LivingTravelThe humpback whales of Hawaii

The humpback whales of Hawaii

From November through May, the waters of Hawaii are visited by more than 1,000 humpback whales.

These humpback whales have migrated to the warm waters of Hawaii from the north to the Aleutian Islands of Alaska, east to Glacier Bay and south to the Farallon Islands off the coast of central California.

Why do humpbacks come to Hawaii?

These humpback whales come to the warm waters of Hawaii, where they breed, breed and raise their young.

This 3,500-mile journey from their summer feeding grounds takes between one and two months.

It ensures that pregnant women and mothers with newborn calves spend most of their time in the relatively warm waters of Hawaii.

Humpback calves are conceived and born near the Hawaiian Islands. (The gestation period for women is between 10-12 months).

Let’s learn some basic information about Hawaii’s annual winter guest.

What is a humpback whale?

The humpback whale is the fifth largest of the world’s great whales.

Its scientific name, Megaptera novaeangliae, was given to it in 1781 by a German naturalist named Borowski, which means “New Large-winged Englander,” in reference to the size of the whale’s huge tail fins and the fact that it once It was widely seen New England shoreline.

More commonly, the English name for humpback appears to come from the animal’s tendency to round its back when diving.

The humpback whale is grayish-black, blue-black to dark black in color, with pale to white underparts that can display black markings that vary by individual whale. It is with these markings, and particularly those found on the tail, that individual whales can be identified and population and migratory patterns recorded.

Humpback whales also have fins (or pectoral fins) located on either side of their bodies. These are used to twist and turn. Whales are mammals, just like humans, and these fins are actually modified forelimbs, with a bone structure similar to that of the human hand and arm.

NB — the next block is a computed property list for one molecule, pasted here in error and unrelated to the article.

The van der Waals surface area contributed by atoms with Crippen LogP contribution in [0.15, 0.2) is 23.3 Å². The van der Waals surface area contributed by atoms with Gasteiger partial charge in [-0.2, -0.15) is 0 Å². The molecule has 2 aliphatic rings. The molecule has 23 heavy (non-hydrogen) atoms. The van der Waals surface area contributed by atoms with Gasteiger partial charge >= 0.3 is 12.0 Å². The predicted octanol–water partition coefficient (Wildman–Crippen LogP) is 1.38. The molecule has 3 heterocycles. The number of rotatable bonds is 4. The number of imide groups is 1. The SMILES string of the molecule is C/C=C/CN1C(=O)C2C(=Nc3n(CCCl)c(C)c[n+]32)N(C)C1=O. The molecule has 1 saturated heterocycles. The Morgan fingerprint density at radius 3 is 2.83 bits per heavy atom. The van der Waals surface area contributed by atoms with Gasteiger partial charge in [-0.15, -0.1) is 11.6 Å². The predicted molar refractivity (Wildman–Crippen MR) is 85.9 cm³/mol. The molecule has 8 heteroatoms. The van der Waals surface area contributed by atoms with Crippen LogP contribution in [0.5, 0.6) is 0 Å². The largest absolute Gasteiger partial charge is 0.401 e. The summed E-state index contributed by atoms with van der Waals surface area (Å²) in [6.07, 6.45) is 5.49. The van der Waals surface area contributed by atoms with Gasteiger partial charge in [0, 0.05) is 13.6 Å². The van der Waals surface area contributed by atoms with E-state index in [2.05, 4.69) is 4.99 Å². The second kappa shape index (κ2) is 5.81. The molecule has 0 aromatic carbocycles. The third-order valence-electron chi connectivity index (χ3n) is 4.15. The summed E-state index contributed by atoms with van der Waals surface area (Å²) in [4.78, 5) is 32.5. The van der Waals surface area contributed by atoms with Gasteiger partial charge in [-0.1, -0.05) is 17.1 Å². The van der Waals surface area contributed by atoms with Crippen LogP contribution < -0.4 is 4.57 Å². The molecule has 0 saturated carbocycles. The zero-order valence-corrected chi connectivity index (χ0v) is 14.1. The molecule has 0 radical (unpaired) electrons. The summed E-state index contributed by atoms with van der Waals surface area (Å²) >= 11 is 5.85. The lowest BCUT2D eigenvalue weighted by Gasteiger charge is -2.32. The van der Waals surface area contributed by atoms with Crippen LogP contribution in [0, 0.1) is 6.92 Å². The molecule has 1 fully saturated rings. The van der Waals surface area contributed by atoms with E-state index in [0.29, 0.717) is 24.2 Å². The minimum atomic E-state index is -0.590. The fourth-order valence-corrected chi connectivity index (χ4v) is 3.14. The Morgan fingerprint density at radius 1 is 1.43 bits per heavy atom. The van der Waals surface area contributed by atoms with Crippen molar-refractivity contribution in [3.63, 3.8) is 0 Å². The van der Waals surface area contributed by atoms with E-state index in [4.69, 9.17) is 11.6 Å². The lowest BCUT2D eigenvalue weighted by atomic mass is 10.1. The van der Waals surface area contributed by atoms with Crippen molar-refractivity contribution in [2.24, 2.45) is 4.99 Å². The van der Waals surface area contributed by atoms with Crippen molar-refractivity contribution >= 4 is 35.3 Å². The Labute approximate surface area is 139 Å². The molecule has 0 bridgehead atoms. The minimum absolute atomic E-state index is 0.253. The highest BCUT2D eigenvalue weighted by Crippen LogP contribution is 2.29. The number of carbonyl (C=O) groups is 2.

When they are born, the calves weigh an average of 3,000 pounds and are between 10 and 16 feet long. They can grow between 40 and 52 feet long, and the females are slightly larger than the males.

A fully grown humpback weighs about one ton per foot, or about 84,000 – 90,000 pounds on average. Researchers believe that humpback whales live between 40 and 60 years.

What do humpback whales eat?

Humpback whales tend to feed 150-160 feet from the surface of the water.

North Pacific humpback whales consume plankton or small fish such as Pacific mackerel and saury. Whales filter their food from large amounts of water containing fish that they put into their mouths. Humpback whales have expandable ventral folds in the throat that increase the capacity of their mouths during feeding.

Once all the food is present in the mouth, the mouth is closed and the water is removed. Meanwhile, the food is caught in what are called “beard dishes” and then swallowed.

The beard grows throughout the life of a whale. Baleen is also called a whale. Baleen consists of a series of rigid and flexible material that hangs from the upper jaw.

The inside of the beard is lined with hairy plates that filter out plankton, krill, and small fish. The beard is made of keratin (the same substance that nails and hair are made of).

Humpbacks can consume up to a ton of food in a day. In general, however, they do not forage while in the waters of Hawaii, their winter breeding grounds.

How can you see humpback whales?

The best way to see humpback whales in Hawaii is with an organized boat tour. While there are many offered on each of the major islands, the best are the excursions offered by the Pacific Whale Foundation on Maui.

Pacific Whale Foundation is a non-profit organization founded in 1980 to save whales from extinction.

Each whale eco-tour is supervised by whale experts who will describe the behavior of the whales in detail and help you spot them on your sail. On most ships you will also be able to hear the actual sounds of whales in the surrounding ocean.

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